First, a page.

Q: I bought this mask about 13 years ago from a small antique store for $120 and realized it was Guatemalan but was confused about parrots and it being the white man and also wondered how old it might be and what it might be worth roughly. It is 10 1/2 ” by 7″ in size. Jenny, 1817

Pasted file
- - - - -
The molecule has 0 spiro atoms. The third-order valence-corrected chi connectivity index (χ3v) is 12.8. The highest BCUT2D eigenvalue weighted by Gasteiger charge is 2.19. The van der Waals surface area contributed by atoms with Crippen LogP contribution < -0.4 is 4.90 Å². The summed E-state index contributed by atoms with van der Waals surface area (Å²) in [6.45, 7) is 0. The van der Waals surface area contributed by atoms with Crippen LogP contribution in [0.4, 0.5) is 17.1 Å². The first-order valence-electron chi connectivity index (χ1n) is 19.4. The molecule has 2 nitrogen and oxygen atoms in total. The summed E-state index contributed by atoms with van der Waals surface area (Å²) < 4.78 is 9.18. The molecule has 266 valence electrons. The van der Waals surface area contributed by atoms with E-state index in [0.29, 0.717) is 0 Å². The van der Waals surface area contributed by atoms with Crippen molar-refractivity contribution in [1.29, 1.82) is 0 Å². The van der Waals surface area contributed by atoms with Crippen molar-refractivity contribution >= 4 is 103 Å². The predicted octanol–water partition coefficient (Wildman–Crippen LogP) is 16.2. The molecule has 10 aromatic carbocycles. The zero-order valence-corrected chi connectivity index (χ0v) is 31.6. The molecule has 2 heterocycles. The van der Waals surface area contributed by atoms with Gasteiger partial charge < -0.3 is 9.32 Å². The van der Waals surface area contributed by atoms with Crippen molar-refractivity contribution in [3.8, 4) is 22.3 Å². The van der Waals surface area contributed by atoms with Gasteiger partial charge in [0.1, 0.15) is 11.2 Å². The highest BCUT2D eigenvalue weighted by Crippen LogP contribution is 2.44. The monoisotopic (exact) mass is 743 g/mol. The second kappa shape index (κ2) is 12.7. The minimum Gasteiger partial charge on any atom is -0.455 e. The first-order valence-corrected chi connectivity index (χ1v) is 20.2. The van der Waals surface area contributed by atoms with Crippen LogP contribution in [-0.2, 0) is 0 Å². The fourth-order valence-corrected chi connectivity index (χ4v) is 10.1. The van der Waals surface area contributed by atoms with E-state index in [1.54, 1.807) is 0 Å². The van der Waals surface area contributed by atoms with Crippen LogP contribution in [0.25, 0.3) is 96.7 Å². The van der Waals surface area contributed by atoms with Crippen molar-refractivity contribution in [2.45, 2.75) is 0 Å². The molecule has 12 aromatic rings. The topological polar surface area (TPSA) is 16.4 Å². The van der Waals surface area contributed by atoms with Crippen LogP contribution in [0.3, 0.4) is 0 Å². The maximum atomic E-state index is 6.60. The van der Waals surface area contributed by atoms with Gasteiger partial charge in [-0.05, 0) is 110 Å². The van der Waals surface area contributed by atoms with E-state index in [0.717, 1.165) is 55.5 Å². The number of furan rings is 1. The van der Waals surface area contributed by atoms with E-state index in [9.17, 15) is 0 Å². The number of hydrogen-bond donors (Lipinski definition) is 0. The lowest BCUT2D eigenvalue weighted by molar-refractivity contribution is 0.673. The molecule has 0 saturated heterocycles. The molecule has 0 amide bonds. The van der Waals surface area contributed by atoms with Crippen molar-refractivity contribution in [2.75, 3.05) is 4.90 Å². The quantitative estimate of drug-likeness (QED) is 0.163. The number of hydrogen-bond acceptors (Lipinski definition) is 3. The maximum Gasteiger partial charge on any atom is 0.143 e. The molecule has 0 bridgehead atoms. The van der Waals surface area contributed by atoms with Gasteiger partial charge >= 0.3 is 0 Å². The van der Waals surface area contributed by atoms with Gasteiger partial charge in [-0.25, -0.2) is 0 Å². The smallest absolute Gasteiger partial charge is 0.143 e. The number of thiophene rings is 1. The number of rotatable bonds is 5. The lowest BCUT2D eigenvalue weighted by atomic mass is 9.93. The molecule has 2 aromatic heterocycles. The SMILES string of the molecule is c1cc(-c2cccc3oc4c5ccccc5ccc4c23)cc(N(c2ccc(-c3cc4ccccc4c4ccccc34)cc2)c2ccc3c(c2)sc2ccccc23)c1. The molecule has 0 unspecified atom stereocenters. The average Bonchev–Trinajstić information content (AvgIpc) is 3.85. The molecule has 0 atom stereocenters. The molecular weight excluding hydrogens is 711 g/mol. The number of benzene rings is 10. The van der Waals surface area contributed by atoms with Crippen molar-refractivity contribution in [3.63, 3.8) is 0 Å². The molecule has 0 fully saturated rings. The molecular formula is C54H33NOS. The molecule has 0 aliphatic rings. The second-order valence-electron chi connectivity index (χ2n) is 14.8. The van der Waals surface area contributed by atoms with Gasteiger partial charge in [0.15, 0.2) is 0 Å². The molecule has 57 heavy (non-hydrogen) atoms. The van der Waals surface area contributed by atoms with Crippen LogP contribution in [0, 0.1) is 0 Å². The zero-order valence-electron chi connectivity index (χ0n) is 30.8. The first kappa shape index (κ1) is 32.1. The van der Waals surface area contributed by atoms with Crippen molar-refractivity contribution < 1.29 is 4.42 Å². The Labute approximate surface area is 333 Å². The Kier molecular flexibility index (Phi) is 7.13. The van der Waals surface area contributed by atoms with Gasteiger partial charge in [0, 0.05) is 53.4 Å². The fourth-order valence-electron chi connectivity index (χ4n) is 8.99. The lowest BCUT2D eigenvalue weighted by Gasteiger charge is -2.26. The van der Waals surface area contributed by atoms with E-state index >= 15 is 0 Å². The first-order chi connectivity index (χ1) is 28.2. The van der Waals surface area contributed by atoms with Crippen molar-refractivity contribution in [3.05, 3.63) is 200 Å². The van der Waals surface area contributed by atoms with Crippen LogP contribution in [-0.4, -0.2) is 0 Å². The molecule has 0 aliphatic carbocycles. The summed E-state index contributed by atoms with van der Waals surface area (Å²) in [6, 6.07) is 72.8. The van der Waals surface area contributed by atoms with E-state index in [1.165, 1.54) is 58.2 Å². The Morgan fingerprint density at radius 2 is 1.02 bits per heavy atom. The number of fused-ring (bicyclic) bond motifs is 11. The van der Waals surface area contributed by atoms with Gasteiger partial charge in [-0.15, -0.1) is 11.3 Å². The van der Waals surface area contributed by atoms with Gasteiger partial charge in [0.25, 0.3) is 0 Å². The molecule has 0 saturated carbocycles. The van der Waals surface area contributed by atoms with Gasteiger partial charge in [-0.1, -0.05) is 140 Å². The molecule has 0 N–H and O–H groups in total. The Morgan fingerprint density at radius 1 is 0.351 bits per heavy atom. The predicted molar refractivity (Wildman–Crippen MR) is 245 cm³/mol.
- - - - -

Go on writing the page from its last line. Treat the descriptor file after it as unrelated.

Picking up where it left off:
A: This colorful mask was made for The Dance of the Conquest, which has been used in Guatemalan culture to tell the legend of Pedro de Alvarado’s conquest of the indigenous people’s of Guatemala and the defeat of the last Mayan chief, Tecún Umán. In accordance with traditional styling Tecun is depicted here with two Quetzal birds adorning his face. According to the legend this bird was Tecun’s spirit guide and when he was in battle wept for his loss, covering it’s breast in his blood, giving the bird it’s red chest. The bird has since gone on to become a symbol of liberty. Tecun himself has been deemed a national hero of Guatemala, personifying dignity and bravery for the Guatemalans. This mask of Tecún Umán (ca. 1500–1524) helps commemorate National Hispanic Heritage Month, which runs from Sept. 15 to Oct. 15. One of the last rulers of the K’iche’Maya kingdom, Umán became Guatemala’s official national hero in 1960.